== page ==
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As asked in the title, would the various salts -such as hydrochloride or methyl iodide- of V-Agents interact any differently with acetylcholinesterase compared to the neutral compound? For instance, would the interactions between 33-SN and AChE differ in any way from those between 33-SN+ and AChE? Also, would the phosphoryl-thiocholine analog of Soman have different interactions with AChE compared to Soman itself? In short, would a set of organophosphate AChE inhibitors which only differ in whether the leaving group during the process of AChE inhibition is a fluorine, dialkylaminothiolate, or thiocholine, interact differently with AChE??

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As a matter, of fact, yes, uncharged phosphoryl thiocholines do seem to interact with acetylcholinesterase differently compared to their charged analogs. For example, it has been reported that

Sundwall (1961) reported that P2S was considerably more effective as an antagonist of the lethal action of 37 SN +(isopropoxy-2-trimethylammonio-tiomethylphosphino oxide) in mice than it was of those of Sarin and 37 S-N (isopropoxy-2-dimethylaminothiomethylphosphine oxide).

P2S refers to the methyl sulfonate salt of pralidoxime. This would seem to suggest that, at least in the case of 37-SN+, the adduct formed by the charged inhibitor is more susceptible to reactivation by oxime therapy as opposed to that formed by the neutral compound†.

Regarding the second half of the question, the answer is also yes. According to Boskovic, Acetylcholinesterase that has been inhibited by O-pinacolyl S-2-diethylmethylammonioethyl methyl phosphonothioate methyl sulfate undergoes aging two orders of magnitude more slowly compared to AChE that has been inhibited by Soman, and is also more susceptible to reactivation. The explanation proposed by the author is that the interaction between a phosphoryl-thiocholine and AChE results in the formation of an adduct in which the phosphoryl group is oriented differently compared to the adduct formed as a result of inhibition by an uncharged organophosphate. The author also points out that AChE which had been inhibited by the compound Ro 3-0411 is more easily reactivated compared to AChE inhibited by diisopropyl fluorophosphate.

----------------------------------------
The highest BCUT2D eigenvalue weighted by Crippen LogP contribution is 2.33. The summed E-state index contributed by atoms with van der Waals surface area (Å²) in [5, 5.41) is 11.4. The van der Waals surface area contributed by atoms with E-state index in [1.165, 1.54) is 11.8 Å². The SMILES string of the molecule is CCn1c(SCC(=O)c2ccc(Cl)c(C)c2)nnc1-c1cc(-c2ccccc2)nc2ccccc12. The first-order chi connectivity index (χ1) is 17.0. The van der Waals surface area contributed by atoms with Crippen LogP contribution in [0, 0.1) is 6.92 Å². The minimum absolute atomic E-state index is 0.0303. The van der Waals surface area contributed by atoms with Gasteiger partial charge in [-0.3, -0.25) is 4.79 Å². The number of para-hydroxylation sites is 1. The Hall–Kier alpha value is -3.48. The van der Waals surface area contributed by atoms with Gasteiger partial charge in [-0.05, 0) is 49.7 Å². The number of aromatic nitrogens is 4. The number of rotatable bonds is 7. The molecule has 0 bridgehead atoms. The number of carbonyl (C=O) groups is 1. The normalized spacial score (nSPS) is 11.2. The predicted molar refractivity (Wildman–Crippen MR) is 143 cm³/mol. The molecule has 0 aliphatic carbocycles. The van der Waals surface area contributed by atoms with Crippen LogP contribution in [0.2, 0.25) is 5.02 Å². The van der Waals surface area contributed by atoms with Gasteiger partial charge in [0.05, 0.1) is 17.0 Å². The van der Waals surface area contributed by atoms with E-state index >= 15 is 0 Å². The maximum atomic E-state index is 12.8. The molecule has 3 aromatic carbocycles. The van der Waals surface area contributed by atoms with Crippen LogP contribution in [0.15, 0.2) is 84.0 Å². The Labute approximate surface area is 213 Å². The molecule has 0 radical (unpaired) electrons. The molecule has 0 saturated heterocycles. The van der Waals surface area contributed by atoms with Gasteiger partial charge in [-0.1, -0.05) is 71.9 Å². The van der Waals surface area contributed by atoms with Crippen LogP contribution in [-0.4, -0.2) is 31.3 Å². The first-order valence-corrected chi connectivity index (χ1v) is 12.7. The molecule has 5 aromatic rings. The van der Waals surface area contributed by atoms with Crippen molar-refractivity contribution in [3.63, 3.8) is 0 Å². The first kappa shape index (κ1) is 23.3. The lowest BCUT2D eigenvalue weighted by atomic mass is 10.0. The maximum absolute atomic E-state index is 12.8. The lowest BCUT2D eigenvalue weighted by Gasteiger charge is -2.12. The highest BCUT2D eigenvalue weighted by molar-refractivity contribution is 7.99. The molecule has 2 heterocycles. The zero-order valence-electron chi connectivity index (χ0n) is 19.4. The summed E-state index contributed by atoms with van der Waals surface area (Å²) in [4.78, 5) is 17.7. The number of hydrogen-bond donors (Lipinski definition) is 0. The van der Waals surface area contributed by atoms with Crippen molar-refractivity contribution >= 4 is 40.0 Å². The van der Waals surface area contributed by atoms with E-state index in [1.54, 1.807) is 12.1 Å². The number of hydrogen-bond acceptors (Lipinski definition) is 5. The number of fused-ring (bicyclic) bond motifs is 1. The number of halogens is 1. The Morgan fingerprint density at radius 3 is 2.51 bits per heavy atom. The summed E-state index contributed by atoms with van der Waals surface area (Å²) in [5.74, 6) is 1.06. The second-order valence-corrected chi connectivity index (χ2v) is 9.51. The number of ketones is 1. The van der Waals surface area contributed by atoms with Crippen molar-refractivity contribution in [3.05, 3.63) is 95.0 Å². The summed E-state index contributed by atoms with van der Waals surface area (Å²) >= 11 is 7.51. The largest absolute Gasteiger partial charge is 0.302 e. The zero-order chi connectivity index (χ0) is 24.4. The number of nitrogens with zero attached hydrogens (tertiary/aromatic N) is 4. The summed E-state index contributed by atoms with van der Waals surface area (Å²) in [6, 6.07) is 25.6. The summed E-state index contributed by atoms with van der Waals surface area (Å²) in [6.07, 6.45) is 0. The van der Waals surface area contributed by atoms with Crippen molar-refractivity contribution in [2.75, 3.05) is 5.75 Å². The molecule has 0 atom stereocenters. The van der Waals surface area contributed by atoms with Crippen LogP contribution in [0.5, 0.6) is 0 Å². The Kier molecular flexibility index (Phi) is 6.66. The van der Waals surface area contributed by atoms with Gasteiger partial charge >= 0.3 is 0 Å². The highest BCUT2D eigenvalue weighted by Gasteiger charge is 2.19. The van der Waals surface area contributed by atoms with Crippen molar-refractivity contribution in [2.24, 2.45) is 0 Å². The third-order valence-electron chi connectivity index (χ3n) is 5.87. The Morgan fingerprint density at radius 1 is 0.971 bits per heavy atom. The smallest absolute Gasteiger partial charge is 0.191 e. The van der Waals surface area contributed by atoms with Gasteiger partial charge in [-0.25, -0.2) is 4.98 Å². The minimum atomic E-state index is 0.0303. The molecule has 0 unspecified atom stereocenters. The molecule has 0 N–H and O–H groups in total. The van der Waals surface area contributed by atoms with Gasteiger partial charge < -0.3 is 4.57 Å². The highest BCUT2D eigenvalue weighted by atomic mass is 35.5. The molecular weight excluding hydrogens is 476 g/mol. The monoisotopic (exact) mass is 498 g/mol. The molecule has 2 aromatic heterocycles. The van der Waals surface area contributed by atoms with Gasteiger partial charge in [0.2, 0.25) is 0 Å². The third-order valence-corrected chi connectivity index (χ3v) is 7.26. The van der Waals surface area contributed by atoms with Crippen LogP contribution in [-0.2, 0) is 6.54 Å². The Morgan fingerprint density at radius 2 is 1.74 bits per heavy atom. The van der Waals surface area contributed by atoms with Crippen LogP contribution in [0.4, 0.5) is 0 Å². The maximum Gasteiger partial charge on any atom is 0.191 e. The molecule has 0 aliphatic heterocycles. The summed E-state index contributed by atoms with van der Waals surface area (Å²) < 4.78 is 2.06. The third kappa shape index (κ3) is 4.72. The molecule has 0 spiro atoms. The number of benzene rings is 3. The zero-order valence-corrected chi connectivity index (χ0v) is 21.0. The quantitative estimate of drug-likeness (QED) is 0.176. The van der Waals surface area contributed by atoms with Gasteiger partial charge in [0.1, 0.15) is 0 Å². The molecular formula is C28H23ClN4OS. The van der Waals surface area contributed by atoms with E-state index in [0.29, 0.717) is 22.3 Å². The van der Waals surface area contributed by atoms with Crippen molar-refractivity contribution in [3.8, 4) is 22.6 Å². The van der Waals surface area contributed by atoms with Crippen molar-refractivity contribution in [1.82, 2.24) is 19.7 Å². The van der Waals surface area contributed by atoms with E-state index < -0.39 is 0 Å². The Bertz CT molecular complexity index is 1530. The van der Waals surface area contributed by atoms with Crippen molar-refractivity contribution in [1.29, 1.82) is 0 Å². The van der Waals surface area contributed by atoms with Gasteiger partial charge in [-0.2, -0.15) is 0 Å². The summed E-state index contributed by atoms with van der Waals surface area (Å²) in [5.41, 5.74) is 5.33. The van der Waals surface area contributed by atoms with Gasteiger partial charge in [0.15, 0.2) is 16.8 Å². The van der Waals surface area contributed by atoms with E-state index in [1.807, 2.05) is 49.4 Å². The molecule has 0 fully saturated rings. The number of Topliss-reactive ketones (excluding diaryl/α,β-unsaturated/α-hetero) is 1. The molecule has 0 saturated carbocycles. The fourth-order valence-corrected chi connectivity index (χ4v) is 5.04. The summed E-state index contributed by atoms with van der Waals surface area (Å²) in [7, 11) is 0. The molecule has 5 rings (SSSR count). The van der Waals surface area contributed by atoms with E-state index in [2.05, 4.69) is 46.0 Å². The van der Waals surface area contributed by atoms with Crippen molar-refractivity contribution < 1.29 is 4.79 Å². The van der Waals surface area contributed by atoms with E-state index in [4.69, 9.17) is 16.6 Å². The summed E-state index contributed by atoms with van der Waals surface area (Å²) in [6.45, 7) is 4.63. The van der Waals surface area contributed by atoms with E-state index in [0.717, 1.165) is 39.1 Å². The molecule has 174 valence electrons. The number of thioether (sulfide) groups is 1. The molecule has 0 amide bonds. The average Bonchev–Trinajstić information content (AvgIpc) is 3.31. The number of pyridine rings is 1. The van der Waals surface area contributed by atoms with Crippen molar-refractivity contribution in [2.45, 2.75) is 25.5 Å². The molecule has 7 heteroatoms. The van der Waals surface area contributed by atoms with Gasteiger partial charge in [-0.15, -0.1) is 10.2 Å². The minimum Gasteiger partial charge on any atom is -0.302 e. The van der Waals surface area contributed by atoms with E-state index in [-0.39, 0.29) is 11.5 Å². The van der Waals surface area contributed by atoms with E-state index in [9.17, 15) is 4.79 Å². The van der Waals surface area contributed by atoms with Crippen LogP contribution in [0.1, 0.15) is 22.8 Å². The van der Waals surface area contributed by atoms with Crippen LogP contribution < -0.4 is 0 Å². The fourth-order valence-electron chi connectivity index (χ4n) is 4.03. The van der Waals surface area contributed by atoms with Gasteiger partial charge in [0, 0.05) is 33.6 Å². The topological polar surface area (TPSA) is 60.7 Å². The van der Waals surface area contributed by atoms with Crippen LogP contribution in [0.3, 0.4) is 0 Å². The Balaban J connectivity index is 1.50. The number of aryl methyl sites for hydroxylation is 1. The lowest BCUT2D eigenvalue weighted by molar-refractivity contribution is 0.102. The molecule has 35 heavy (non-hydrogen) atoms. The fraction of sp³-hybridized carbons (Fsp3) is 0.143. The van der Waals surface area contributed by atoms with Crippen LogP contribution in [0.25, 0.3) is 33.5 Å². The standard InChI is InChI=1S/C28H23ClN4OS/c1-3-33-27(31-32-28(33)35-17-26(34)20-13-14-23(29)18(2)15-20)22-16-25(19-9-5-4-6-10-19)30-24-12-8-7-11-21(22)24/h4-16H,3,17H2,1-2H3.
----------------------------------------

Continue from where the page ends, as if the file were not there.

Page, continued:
In conclusion, it can be said that, for a set of organophosphorus compounds which only differ in whether the leaving group during AChE inhibition is a fluorine atom, a thiocholine, or dialkylaminoethylthiolate (And in which the other side chains are the same), each of these compounds would interact with AChE differently, which influences, probably among other things, their susceptibility to reactivation by oximes and the rate at which the inhibited enzyme undergoes aging.

†It should be noted that, under physiological conditions, some amount of these neutral compounds becomes protonated, although I do not know to exactly to what extent and how and if that affects their pharmacology.

References:

BOSKOVIC, B. (1981). The treatment of soman poisoning and its perspectives. Fundamental and Applied Toxicology, 1(2), 203–213. doi:10.1016/s0272-0590(81)80059-0 

BošKović, B., Maksimović, M., & Minić, D. (1968). Ageing and reactivation of acetylcholinesterase inhibited with Soman and its thiocholine-like analogue. Biochemical Pharmacology, 17(8), 1738–1741. doi:10.1016/0006-2952(68)90237-2

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